How does grief differ when a pet is lost due to old age versus a sudden tragedy? Enid Traisman, MSW, CT, and Director of the DoveLewis Pet Loss Support Program, reviews how clients may feel and react after losing a pet in each circumstance.
The death of a companion animal is painful, regardless of how it happens. The sudden death of a pet can be even harder to process when there was no time to plan or prepare. In these situations I often hear pet owners placing unjust guilt and blame upon themselves. They beat themselves up with “what if’s”, “why didn’t I?” and “if only”. They tend to feel as though they failed as their pets’ guardian.
A few ways our hospital staff can help in these sudden and heartbreaking situations is to be sympathetic and understanding. I always recommend gently sharing the cause of death with the guardian and family. If they are up for it, often bringing the pet back to the family can bring a sense of closure. Believe it or not, our imaginations are often much worse than the reality. For example, a cat that was hit by a car can be cleaned up, placed in a natural position, eye’s glued shut and with any disturbing parts covered with a blanket. Yes it will be emotional for the family, but this is a normal and healthy response. If the family rejects this invitation, they can be offered a photo or lock of fur. Sometimes a simple note or memento can be placed with the pet’s body before it is prepared for aftercare.
Another painful situation can happen when a guardian brings in an old or terminally ill pet, knowing that the humane recommendation may be euthanasia. The family may have already been preparing themselves for this decision, or if their pet has been hiding a majority of their pain, they may be surprised at the discovery of a disease that may be too late to treat.
When faced with the emotions and fears of choosing to euthanize, it is not uncommon for the guardian to seem upset and confused. In these situations, I encourage our hospital staff to provide owners time with their pets before the procedure. If the veterinarian believes the pet is in pain or distraught, they may recommend pain management and/or sedation. It is extremely important that the veterinarian clearly communicate the effect the medication will have on the pet prior to the euthanasia decision. Too often, I hear people share in group that their pet was taken out of the room alert and brought back completely sedated or more agitated as a result of the medication. This surprise robs people the opportunity to share their last emotions with their pet and can often be avoided with clear communication.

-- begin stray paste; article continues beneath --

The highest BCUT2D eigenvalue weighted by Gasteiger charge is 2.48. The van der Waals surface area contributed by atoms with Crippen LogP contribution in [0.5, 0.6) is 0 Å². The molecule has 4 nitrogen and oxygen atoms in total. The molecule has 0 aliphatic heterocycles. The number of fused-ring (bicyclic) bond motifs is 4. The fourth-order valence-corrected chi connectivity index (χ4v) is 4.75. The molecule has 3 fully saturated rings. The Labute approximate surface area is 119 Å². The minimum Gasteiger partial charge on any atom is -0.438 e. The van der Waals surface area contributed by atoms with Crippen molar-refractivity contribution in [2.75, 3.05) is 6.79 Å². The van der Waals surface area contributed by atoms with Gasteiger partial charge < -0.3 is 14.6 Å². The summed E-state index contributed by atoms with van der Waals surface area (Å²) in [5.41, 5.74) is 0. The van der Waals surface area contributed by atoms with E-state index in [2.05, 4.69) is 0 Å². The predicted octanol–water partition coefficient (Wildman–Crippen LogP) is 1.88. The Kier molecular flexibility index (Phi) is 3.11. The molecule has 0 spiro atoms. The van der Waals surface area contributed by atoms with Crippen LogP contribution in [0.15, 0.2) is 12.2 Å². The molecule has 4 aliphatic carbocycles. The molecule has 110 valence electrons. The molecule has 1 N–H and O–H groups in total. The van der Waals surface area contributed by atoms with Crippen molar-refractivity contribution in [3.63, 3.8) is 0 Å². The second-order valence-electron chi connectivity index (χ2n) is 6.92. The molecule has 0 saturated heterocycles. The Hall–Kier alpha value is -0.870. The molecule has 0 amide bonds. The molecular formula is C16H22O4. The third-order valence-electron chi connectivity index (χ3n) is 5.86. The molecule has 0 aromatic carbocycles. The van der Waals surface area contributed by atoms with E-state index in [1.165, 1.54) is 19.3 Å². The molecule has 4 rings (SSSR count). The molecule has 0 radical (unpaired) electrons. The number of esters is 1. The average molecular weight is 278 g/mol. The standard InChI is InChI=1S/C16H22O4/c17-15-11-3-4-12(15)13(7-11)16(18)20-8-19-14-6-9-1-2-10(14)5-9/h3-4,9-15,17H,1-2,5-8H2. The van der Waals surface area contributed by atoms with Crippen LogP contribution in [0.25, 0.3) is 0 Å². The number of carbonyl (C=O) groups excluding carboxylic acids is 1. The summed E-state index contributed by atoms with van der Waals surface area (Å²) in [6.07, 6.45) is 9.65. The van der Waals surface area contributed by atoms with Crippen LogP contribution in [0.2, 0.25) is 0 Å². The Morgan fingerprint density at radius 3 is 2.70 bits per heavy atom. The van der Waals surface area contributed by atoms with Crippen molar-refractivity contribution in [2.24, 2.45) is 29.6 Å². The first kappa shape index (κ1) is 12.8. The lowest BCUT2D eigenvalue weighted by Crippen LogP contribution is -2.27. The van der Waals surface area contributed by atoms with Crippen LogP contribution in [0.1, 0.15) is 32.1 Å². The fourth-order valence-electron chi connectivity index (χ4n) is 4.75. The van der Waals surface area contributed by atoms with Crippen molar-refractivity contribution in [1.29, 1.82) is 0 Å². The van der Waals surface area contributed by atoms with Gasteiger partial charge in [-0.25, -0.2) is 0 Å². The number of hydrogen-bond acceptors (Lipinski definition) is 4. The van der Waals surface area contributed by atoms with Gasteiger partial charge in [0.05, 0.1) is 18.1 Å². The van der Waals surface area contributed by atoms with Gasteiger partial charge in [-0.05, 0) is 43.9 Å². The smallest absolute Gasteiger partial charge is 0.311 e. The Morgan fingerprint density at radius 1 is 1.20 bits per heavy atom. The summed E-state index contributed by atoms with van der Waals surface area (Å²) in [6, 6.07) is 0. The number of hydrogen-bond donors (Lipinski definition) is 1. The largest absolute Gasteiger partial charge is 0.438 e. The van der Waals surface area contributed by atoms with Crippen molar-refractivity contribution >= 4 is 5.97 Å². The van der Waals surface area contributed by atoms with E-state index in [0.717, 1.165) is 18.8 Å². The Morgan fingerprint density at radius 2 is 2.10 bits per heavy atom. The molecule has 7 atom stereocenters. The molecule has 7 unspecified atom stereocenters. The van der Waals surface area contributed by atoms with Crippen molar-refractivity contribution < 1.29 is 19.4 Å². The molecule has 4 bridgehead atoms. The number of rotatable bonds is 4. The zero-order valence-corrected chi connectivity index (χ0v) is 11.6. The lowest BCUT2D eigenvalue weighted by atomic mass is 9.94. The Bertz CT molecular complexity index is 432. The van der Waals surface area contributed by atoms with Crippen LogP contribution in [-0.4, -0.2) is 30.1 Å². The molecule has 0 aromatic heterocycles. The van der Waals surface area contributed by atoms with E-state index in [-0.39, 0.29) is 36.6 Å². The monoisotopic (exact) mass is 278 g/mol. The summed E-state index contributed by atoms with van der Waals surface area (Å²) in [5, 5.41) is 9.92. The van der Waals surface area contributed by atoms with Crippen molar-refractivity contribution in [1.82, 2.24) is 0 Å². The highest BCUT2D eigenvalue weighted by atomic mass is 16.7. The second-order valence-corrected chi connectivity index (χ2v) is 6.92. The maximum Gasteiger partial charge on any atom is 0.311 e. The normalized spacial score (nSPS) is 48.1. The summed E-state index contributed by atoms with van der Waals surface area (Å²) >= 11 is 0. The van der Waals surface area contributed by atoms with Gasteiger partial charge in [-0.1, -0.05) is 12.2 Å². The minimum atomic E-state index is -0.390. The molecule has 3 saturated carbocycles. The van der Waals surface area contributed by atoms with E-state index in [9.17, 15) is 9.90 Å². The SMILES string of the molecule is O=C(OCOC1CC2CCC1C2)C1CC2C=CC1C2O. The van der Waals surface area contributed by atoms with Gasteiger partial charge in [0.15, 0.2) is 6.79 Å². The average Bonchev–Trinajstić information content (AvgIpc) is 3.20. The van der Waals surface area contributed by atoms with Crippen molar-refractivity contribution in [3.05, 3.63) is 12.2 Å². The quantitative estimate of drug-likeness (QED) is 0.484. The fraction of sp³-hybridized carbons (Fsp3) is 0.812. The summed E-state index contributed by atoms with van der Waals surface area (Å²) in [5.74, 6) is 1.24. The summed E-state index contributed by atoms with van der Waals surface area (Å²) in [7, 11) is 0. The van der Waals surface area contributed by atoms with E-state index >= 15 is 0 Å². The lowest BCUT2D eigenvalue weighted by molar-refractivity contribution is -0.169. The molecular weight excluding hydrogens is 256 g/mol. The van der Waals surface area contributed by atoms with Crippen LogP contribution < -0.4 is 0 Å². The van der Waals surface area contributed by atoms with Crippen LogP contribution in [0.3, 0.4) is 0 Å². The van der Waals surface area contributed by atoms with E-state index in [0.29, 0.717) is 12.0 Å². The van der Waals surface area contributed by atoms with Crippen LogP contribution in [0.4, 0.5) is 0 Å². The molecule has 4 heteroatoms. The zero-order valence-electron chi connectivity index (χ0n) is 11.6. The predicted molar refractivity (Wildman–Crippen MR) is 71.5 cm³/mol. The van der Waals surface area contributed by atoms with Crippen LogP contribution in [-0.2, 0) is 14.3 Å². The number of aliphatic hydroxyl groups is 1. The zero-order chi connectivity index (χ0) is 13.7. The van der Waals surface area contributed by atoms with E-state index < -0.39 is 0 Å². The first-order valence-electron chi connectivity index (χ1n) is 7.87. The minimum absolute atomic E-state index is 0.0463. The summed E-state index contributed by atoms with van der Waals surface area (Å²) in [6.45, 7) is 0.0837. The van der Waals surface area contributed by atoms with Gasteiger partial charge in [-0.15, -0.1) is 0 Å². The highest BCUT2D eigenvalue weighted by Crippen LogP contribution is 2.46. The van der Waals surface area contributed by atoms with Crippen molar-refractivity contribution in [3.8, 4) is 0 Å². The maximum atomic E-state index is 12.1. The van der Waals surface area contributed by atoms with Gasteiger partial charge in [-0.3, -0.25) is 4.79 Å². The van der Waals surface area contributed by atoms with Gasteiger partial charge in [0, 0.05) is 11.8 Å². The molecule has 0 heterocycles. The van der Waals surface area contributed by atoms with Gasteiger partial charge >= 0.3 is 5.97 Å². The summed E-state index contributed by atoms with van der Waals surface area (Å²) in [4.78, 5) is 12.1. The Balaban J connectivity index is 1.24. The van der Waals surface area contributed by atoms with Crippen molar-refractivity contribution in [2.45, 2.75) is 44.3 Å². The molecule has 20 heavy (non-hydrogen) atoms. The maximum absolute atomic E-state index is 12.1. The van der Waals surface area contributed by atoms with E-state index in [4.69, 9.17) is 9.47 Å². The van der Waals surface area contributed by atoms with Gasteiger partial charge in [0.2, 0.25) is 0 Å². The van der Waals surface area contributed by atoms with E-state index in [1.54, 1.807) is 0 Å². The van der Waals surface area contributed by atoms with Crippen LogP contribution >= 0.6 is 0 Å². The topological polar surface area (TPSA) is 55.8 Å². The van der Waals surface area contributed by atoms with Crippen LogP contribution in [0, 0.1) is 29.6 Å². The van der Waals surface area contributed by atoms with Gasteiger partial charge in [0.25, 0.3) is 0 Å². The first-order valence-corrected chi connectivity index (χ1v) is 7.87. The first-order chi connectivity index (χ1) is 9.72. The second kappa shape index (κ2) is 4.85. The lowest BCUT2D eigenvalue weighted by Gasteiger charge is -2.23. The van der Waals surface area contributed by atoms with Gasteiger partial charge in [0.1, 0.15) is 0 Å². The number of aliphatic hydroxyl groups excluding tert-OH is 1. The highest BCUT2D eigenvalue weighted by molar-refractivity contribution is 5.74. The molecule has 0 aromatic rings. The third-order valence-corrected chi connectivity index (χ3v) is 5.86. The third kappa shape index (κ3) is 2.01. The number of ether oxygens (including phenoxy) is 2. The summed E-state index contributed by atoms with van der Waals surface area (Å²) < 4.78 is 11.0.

For many people, choosing euthanasia is a tug of war between love and logic. It is a double-edged sword; they don’t want their pet to suffer but they also don’t want to lose their pet. It can help to assure them that euthanasia comes from the Greek term meaning a “good death”, a death without pain and suffering.
I encourage our hospital staff to share anecdotally (rather than telling them what they should do) how other people have found it helpful to cradle their pet’s head in their hands. To speak lovingly to them as the veterinarian gives the injection and that the transition from life to death is very quick and very subtle. Some people appreciate extra time with their pet’s body for closure.
Feelings of guilt are a normal part of the grieving process, regardless of how the pet is lost. I believe we all do the best we can, with what we know, at the time we know it. I encourage people to go over the chain of events that led to the loss in real time and eventually they will realize that they made decisions with a loving heart, never wanting any pain or fear for their beloved pet. Providing sympathetic support, a safe place to be with their pet/pet’s body and a non-judgmental support will be a gift for these heartbroken people.